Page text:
Most Read Contributor in New Zealand, September 2016
Privacy – particularly the protection of
personal data – is a hot topic both here and
internationally, as organisations struggle to cope with the
quantity and transferability of electronic
This Brief Counsel provides some tips for businesses on
how to manage privacy obligations in relation to collecting,
storing and distributing personal information.
When collecting data, reasonable steps must be taken to ensure
that individuals are aware of, among other things, the purpose of
collection and the intended recipients of the information. That
notification could be given by a note on the organisation's
website, or by using a privacy collection consent form.
Only data that is required for the specified purpose should be
collected. Consents to collect (and disclose) data should be
phrased to reflect this purpose and thought should be given to the
breadth of the stated purpose.
The recent report on ACC1 identified several ways to
mitigate the privacy risk inherent in information processes. The
specific privacy risks for an organisation dealing in sensitive
information such as ACC will not be universal, but there are
practices of more general application that can be taken from the
ensure that research, actuarial and similar work streams are
never conducted on raw, identifiable information. If this is
unavoidable, de-identify the data by replacing names with random
reduce the organisation's reliance on email
ensure data loss protection software is in place
implement an "enter once" (as opposed to multiple
entry) policy for any data entry or reporting system, and
keep personal data only as long as necessary.
Privacy compliant processes should be supplemented by a
structured and comprehensive security assurance programme. Security
should be treated as a business rather than an IT issue. A security
programme would ideally include:
formal assurance mechanisms implemented within project-based
methods for identifying unusual system access, and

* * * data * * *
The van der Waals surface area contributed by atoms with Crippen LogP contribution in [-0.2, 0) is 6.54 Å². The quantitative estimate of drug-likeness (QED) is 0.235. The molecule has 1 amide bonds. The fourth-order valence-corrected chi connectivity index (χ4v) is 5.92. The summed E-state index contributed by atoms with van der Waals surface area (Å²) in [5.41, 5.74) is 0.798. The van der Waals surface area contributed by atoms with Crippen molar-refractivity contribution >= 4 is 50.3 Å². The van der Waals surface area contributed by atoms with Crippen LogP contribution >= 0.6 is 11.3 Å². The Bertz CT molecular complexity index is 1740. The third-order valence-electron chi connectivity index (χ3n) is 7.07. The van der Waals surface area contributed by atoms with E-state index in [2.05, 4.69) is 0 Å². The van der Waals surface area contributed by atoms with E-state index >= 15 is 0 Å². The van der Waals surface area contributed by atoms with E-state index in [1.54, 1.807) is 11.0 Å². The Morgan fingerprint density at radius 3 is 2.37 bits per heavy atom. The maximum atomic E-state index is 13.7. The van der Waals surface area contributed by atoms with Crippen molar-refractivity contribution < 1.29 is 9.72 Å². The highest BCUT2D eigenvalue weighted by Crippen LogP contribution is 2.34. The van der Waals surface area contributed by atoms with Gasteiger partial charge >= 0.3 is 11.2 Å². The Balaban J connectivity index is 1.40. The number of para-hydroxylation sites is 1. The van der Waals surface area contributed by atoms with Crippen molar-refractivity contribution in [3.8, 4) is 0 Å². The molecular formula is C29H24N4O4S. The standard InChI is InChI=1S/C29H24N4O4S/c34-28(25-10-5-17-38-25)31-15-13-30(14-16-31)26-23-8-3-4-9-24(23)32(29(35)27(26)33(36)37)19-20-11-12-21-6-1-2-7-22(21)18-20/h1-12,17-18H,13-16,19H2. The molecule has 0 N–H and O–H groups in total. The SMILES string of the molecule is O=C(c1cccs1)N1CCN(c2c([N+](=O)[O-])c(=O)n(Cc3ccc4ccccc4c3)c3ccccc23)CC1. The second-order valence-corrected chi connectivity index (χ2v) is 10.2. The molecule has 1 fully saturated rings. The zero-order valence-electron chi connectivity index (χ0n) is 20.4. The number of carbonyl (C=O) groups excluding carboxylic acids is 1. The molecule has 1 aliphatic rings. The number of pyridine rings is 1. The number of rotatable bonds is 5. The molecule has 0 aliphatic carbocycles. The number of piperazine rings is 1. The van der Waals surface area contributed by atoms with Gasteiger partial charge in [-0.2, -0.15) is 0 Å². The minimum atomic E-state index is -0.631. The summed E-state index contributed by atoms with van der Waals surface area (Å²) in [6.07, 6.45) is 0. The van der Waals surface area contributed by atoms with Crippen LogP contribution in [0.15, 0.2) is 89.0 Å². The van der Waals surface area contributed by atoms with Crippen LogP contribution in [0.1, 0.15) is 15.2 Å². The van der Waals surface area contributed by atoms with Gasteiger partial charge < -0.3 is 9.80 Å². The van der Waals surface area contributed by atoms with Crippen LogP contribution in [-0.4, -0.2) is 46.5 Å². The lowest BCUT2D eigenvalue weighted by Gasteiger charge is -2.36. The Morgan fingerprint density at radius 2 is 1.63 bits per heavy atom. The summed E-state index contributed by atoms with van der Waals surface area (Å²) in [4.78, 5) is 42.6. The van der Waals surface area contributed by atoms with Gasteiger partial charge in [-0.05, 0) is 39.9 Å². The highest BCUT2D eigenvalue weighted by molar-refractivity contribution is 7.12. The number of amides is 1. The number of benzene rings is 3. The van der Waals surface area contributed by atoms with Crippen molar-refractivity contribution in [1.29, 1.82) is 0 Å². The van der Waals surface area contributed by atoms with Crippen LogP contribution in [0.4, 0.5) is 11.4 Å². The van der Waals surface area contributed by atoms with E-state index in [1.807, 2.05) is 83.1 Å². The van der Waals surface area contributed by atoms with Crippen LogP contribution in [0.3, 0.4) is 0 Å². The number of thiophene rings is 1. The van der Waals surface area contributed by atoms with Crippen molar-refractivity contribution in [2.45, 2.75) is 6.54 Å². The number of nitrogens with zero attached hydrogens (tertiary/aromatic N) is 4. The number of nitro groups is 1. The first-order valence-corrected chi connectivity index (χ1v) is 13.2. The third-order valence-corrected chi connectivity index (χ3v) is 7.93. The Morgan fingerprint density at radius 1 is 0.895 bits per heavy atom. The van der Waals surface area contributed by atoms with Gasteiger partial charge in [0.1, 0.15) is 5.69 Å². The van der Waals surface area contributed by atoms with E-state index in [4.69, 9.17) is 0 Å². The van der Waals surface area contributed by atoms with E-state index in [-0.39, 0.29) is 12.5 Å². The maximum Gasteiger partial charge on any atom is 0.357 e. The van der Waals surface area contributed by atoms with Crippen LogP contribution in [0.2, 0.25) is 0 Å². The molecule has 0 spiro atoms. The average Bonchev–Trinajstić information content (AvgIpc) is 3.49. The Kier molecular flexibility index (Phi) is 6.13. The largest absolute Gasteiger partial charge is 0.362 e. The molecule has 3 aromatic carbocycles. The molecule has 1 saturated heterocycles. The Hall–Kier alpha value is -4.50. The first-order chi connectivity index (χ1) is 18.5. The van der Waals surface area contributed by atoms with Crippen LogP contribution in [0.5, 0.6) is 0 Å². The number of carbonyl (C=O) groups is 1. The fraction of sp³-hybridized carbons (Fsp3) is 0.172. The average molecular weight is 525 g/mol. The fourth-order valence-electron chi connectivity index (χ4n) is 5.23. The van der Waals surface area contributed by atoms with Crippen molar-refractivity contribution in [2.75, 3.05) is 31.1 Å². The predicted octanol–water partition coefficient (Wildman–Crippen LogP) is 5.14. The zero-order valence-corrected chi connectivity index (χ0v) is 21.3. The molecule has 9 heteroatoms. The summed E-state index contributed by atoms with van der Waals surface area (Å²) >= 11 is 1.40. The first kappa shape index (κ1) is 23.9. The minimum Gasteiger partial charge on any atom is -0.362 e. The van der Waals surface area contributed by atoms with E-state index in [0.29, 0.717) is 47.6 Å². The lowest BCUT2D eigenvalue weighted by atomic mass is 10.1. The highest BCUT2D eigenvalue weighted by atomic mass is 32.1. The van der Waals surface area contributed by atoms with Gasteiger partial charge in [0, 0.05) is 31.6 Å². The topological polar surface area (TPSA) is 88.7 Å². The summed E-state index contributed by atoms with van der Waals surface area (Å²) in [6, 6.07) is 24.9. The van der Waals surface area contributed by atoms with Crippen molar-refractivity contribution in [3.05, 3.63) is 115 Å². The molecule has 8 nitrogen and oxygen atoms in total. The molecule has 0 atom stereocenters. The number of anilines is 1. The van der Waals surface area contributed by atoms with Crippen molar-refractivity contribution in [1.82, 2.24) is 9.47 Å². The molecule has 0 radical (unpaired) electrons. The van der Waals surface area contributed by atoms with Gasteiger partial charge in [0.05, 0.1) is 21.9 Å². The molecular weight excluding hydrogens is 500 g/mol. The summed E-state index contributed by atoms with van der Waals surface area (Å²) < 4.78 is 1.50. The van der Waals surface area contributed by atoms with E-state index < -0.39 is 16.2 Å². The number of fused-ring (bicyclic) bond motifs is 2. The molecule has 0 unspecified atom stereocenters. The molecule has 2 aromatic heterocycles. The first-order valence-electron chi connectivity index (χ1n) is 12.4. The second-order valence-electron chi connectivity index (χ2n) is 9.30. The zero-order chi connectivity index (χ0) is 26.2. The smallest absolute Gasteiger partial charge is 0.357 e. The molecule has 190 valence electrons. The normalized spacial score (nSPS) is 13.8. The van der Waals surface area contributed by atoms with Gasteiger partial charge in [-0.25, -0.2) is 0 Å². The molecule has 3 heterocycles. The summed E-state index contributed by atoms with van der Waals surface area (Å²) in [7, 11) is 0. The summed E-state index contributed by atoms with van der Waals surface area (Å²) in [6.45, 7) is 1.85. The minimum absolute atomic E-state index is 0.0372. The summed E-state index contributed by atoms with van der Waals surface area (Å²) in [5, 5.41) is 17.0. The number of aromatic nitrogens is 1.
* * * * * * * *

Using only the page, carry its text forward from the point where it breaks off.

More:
independent periodic compliance assessments.
The ACC Report highlighted the need to increase staff
accountability and awareness and establish clear lines of
responsibility within the organisation, specifically:
the business owner or a member of the executive board should
hold ultimate accountability for privacy
staff roles should be clearly defined and their
responsibilities regarding privacy specifically set out and
staff should be given practical, scenario-based training on
managing privacy. The training should be operational and use
work-related examples, and
there should be clear ownership of all data held by the
organisation, including that on shared hard drives.
Distribution and use of personal data
Complaints and incidents should be dealt with immediately.
Consistent systems and processes should be developed for recording,
monitoring and reporting all near misses, privacy breaches and
privacy complaints. The resulting privacy incident statistics
should be used to support a programme of continuous
Data subjects should be aware of their right to make a
An incident register? Privacy training for staff?
If not, you may be at risk and, more importantly, you may be
putting individuals' personal information at risk.
If you need assistance, please contact any of the Chapman Tripp
1 KPMG and Information Integrity Solutions
"Independent Review of ACC's Privacy and Security of
Information" (22 August 2012)
The information in this article is for informative purposes
only and should not be relied on as legal advice. Please contact
Chapman Tripp for advice tailored to your situation.
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